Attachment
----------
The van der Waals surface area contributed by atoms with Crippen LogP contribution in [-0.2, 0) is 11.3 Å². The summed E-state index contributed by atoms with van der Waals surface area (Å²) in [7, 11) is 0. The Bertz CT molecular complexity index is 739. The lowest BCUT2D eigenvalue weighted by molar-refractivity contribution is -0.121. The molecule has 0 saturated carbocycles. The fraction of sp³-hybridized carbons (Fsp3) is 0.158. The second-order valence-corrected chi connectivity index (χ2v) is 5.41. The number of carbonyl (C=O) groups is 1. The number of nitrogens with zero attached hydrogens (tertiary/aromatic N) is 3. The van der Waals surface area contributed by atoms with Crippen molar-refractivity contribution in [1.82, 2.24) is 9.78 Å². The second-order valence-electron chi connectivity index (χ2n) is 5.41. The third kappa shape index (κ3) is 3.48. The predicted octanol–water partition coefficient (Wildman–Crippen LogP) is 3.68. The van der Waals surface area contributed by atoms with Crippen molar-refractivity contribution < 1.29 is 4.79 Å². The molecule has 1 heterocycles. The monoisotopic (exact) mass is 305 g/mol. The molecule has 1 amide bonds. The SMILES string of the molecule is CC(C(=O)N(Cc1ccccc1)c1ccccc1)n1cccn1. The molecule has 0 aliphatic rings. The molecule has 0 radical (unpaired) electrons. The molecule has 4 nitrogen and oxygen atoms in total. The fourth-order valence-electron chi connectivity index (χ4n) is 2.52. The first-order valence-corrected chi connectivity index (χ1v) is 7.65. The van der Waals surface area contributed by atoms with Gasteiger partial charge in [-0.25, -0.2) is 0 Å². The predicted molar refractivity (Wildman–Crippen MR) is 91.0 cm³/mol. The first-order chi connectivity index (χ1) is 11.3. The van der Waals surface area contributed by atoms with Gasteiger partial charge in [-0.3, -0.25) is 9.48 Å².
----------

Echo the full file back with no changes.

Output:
The van der Waals surface area contributed by atoms with Crippen LogP contribution in [-0.2, 0) is 11.3 Å². The summed E-state index contributed by atoms with van der Waals surface area (Å²) in [7, 11) is 0. The Bertz CT molecular complexity index is 739. The lowest BCUT2D eigenvalue weighted by molar-refractivity contribution is -0.121. The molecule has 0 saturated carbocycles. The fraction of sp³-hybridized carbons (Fsp3) is 0.158. The second-order valence-corrected chi connectivity index (χ2v) is 5.41. The number of carbonyl (C=O) groups is 1. The number of nitrogens with zero attached hydrogens (tertiary/aromatic N) is 3. The van der Waals surface area contributed by atoms with Crippen molar-refractivity contribution in [1.82, 2.24) is 9.78 Å². The second-order valence-electron chi connectivity index (χ2n) is 5.41. The third kappa shape index (κ3) is 3.48. The predicted octanol–water partition coefficient (Wildman–Crippen LogP) is 3.68. The van der Waals surface area contributed by atoms with Crippen molar-refractivity contribution < 1.29 is 4.79 Å². The molecule has 1 heterocycles. The monoisotopic (exact) mass is 305 g/mol. The molecule has 1 amide bonds. The SMILES string of the molecule is CC(C(=O)N(Cc1ccccc1)c1ccccc1)n1cccn1. The molecule has 0 aliphatic rings. The molecule has 0 radical (unpaired) electrons. The molecule has 4 nitrogen and oxygen atoms in total. The fourth-order valence-electron chi connectivity index (χ4n) is 2.52. The first-order valence-corrected chi connectivity index (χ1v) is 7.65. The van der Waals surface area contributed by atoms with Gasteiger partial charge in [-0.25, -0.2) is 0 Å². The predicted molar refractivity (Wildman–Crippen MR) is 91.0 cm³/mol. The first-order chi connectivity index (χ1) is 11.3. The van der Waals surface area contributed by atoms with Gasteiger partial charge in [-0.3, -0.25) is 9.48 Å².